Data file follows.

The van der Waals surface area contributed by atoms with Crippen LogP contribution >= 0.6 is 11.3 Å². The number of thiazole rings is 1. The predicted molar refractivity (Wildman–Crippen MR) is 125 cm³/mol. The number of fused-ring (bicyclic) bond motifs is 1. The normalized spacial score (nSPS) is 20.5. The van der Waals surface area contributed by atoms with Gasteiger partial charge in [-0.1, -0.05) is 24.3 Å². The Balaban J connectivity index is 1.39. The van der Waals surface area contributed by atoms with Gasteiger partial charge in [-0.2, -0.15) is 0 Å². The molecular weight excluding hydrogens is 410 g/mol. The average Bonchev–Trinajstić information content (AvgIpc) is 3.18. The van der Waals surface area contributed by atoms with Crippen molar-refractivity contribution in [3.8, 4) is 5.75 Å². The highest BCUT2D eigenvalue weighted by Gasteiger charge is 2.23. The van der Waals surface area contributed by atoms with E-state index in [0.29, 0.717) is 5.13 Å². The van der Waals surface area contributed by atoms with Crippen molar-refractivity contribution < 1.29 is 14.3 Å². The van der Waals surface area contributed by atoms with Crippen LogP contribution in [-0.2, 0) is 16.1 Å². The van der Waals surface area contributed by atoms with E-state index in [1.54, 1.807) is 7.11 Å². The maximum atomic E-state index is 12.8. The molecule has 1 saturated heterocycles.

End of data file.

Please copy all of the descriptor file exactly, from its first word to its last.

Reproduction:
The van der Waals surface area contributed by atoms with Crippen LogP contribution >= 0.6 is 11.3 Å². The number of thiazole rings is 1. The predicted molar refractivity (Wildman–Crippen MR) is 125 cm³/mol. The number of fused-ring (bicyclic) bond motifs is 1. The normalized spacial score (nSPS) is 20.5. The van der Waals surface area contributed by atoms with Gasteiger partial charge in [-0.1, -0.05) is 24.3 Å². The Balaban J connectivity index is 1.39. The van der Waals surface area contributed by atoms with Gasteiger partial charge in [-0.2, -0.15) is 0 Å². The molecular weight excluding hydrogens is 410 g/mol. The average Bonchev–Trinajstić information content (AvgIpc) is 3.18. The van der Waals surface area contributed by atoms with Crippen molar-refractivity contribution in [3.8, 4) is 5.75 Å². The highest BCUT2D eigenvalue weighted by Gasteiger charge is 2.23. The van der Waals surface area contributed by atoms with E-state index in [0.29, 0.717) is 5.13 Å². The van der Waals surface area contributed by atoms with Crippen molar-refractivity contribution < 1.29 is 14.3 Å². The van der Waals surface area contributed by atoms with Crippen LogP contribution in [-0.2, 0) is 16.1 Å². The van der Waals surface area contributed by atoms with E-state index in [1.54, 1.807) is 7.11 Å². The maximum atomic E-state index is 12.8. The molecule has 1 saturated heterocycles.